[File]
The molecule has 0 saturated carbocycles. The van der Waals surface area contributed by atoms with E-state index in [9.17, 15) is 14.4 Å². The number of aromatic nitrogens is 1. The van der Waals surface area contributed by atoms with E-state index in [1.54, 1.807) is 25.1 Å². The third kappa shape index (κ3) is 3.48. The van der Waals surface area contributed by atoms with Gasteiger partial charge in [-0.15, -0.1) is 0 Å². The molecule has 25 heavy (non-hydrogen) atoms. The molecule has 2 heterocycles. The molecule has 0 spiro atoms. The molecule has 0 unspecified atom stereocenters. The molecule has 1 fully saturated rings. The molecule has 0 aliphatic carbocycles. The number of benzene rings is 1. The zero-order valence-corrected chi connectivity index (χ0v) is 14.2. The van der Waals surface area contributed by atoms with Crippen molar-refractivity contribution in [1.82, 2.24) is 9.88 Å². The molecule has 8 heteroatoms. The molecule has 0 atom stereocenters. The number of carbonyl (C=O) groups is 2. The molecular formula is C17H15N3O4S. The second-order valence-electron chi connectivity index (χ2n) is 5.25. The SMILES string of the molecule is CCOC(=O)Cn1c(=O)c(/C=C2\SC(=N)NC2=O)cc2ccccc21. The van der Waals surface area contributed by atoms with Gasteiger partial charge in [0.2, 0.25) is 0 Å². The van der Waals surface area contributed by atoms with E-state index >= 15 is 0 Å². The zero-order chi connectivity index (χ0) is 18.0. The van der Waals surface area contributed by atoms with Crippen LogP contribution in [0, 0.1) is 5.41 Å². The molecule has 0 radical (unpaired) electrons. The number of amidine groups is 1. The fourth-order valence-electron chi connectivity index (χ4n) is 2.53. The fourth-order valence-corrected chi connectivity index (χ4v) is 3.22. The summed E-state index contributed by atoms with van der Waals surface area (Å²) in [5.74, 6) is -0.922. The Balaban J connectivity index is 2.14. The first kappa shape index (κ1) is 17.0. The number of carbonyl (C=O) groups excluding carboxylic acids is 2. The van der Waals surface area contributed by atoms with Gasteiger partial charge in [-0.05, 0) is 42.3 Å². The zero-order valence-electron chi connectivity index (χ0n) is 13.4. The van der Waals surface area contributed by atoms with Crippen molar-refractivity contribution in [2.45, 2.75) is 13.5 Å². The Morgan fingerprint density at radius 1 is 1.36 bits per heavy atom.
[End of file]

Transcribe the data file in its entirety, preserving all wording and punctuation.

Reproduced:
The molecule has 0 saturated carbocycles. The van der Waals surface area contributed by atoms with E-state index in [9.17, 15) is 14.4 Å². The number of aromatic nitrogens is 1. The van der Waals surface area contributed by atoms with E-state index in [1.54, 1.807) is 25.1 Å². The third kappa shape index (κ3) is 3.48. The van der Waals surface area contributed by atoms with Gasteiger partial charge in [-0.15, -0.1) is 0 Å². The molecule has 25 heavy (non-hydrogen) atoms. The molecule has 2 heterocycles. The molecule has 0 spiro atoms. The molecule has 0 unspecified atom stereocenters. The molecule has 1 fully saturated rings. The molecule has 0 aliphatic carbocycles. The number of benzene rings is 1. The zero-order valence-corrected chi connectivity index (χ0v) is 14.2. The van der Waals surface area contributed by atoms with Crippen molar-refractivity contribution in [1.82, 2.24) is 9.88 Å². The molecule has 8 heteroatoms. The molecule has 0 atom stereocenters. The number of carbonyl (C=O) groups is 2. The molecular formula is C17H15N3O4S. The second-order valence-electron chi connectivity index (χ2n) is 5.25. The SMILES string of the molecule is CCOC(=O)Cn1c(=O)c(/C=C2\SC(=N)NC2=O)cc2ccccc21. The van der Waals surface area contributed by atoms with Gasteiger partial charge in [0.2, 0.25) is 0 Å². The van der Waals surface area contributed by atoms with E-state index >= 15 is 0 Å². The zero-order chi connectivity index (χ0) is 18.0. The van der Waals surface area contributed by atoms with Crippen LogP contribution in [0, 0.1) is 5.41 Å². The molecule has 0 radical (unpaired) electrons. The number of amidine groups is 1. The fourth-order valence-electron chi connectivity index (χ4n) is 2.53. The fourth-order valence-corrected chi connectivity index (χ4v) is 3.22. The summed E-state index contributed by atoms with van der Waals surface area (Å²) in [5.74, 6) is -0.922. The Balaban J connectivity index is 2.14. The first kappa shape index (κ1) is 17.0. The number of carbonyl (C=O) groups excluding carboxylic acids is 2. The van der Waals surface area contributed by atoms with Gasteiger partial charge in [-0.05, 0) is 42.3 Å². The zero-order valence-electron chi connectivity index (χ0n) is 13.4. The van der Waals surface area contributed by atoms with Crippen molar-refractivity contribution in [2.45, 2.75) is 13.5 Å². The Morgan fingerprint density at radius 1 is 1.36 bits per heavy atom.